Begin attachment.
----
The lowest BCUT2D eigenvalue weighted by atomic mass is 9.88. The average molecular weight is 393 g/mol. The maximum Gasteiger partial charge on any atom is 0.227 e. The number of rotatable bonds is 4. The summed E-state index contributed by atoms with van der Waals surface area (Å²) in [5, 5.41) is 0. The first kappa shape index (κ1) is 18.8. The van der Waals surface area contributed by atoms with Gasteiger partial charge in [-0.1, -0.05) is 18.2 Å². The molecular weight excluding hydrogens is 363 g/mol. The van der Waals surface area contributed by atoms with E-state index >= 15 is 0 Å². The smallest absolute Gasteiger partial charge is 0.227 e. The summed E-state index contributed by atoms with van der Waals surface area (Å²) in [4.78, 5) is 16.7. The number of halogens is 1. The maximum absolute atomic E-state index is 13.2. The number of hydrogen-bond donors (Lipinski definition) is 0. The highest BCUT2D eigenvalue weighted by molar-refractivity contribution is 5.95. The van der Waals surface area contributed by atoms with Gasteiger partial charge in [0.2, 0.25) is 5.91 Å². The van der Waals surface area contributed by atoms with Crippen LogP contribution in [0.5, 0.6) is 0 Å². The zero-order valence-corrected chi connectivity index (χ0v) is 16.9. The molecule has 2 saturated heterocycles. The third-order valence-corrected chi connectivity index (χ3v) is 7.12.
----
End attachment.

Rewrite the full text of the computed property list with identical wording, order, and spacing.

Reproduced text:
The lowest BCUT2D eigenvalue weighted by atomic mass is 9.88. The average molecular weight is 393 g/mol. The maximum Gasteiger partial charge on any atom is 0.227 e. The number of rotatable bonds is 4. The summed E-state index contributed by atoms with van der Waals surface area (Å²) in [5, 5.41) is 0. The first kappa shape index (κ1) is 18.8. The van der Waals surface area contributed by atoms with Gasteiger partial charge in [-0.1, -0.05) is 18.2 Å². The molecular weight excluding hydrogens is 363 g/mol. The van der Waals surface area contributed by atoms with E-state index >= 15 is 0 Å². The smallest absolute Gasteiger partial charge is 0.227 e. The summed E-state index contributed by atoms with van der Waals surface area (Å²) in [4.78, 5) is 16.7. The number of halogens is 1. The maximum absolute atomic E-state index is 13.2. The number of hydrogen-bond donors (Lipinski definition) is 0. The highest BCUT2D eigenvalue weighted by molar-refractivity contribution is 5.95. The van der Waals surface area contributed by atoms with Gasteiger partial charge in [0.2, 0.25) is 5.91 Å². The van der Waals surface area contributed by atoms with Crippen LogP contribution in [0.5, 0.6) is 0 Å². The zero-order valence-corrected chi connectivity index (χ0v) is 16.9. The molecule has 2 saturated heterocycles. The third-order valence-corrected chi connectivity index (χ3v) is 7.12.